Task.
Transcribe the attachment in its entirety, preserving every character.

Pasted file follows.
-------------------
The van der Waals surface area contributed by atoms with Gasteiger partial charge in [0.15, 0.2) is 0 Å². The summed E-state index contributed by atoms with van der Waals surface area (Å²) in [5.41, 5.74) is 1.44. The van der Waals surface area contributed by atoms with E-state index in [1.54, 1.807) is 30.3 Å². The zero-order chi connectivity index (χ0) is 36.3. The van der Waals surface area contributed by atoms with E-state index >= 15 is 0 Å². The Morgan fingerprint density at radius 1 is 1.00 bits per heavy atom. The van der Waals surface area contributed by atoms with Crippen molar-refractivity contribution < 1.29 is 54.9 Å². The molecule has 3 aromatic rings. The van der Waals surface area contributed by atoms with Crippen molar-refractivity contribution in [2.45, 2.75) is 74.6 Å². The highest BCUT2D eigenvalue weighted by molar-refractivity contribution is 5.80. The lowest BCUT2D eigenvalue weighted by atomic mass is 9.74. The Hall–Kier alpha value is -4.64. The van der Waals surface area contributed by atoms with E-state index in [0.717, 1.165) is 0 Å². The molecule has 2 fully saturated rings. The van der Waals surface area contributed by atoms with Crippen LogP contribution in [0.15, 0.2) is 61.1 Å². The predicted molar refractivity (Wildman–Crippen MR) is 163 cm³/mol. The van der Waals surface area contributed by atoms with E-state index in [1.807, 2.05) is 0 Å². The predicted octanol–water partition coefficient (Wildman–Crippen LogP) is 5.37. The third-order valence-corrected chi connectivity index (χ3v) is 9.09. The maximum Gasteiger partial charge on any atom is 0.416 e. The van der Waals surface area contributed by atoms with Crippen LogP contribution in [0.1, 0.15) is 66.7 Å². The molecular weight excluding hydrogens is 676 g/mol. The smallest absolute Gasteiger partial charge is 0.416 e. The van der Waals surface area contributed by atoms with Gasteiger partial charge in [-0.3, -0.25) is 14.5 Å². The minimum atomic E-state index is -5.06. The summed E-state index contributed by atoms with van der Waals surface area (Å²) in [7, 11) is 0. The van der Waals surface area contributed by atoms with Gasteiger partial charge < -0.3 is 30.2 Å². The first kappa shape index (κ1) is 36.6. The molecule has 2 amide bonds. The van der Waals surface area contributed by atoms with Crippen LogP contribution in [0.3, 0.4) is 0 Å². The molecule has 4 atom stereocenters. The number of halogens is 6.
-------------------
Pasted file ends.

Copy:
The van der Waals surface area contributed by atoms with Gasteiger partial charge in [0.15, 0.2) is 0 Å². The summed E-state index contributed by atoms with van der Waals surface area (Å²) in [5.41, 5.74) is 1.44. The van der Waals surface area contributed by atoms with E-state index in [1.54, 1.807) is 30.3 Å². The zero-order chi connectivity index (χ0) is 36.3. The van der Waals surface area contributed by atoms with E-state index >= 15 is 0 Å². The Morgan fingerprint density at radius 1 is 1.00 bits per heavy atom. The van der Waals surface area contributed by atoms with Crippen molar-refractivity contribution < 1.29 is 54.9 Å². The molecule has 3 aromatic rings. The van der Waals surface area contributed by atoms with Crippen molar-refractivity contribution in [2.45, 2.75) is 74.6 Å². The highest BCUT2D eigenvalue weighted by molar-refractivity contribution is 5.80. The lowest BCUT2D eigenvalue weighted by atomic mass is 9.74. The Hall–Kier alpha value is -4.64. The van der Waals surface area contributed by atoms with E-state index in [0.717, 1.165) is 0 Å². The molecule has 2 fully saturated rings. The van der Waals surface area contributed by atoms with Crippen LogP contribution in [0.15, 0.2) is 61.1 Å². The predicted molar refractivity (Wildman–Crippen MR) is 163 cm³/mol. The van der Waals surface area contributed by atoms with E-state index in [1.807, 2.05) is 0 Å². The predicted octanol–water partition coefficient (Wildman–Crippen LogP) is 5.37. The third-order valence-corrected chi connectivity index (χ3v) is 9.09. The maximum Gasteiger partial charge on any atom is 0.416 e. The van der Waals surface area contributed by atoms with Crippen LogP contribution in [0.1, 0.15) is 66.7 Å². The molecular weight excluding hydrogens is 676 g/mol. The smallest absolute Gasteiger partial charge is 0.416 e. The van der Waals surface area contributed by atoms with Gasteiger partial charge in [-0.3, -0.25) is 14.5 Å². The minimum atomic E-state index is -5.06. The summed E-state index contributed by atoms with van der Waals surface area (Å²) in [7, 11) is 0. The van der Waals surface area contributed by atoms with Gasteiger partial charge < -0.3 is 30.2 Å². The first kappa shape index (κ1) is 36.6. The molecule has 2 amide bonds. The van der Waals surface area contributed by atoms with Crippen LogP contribution in [0.3, 0.4) is 0 Å². The molecule has 4 atom stereocenters. The number of halogens is 6.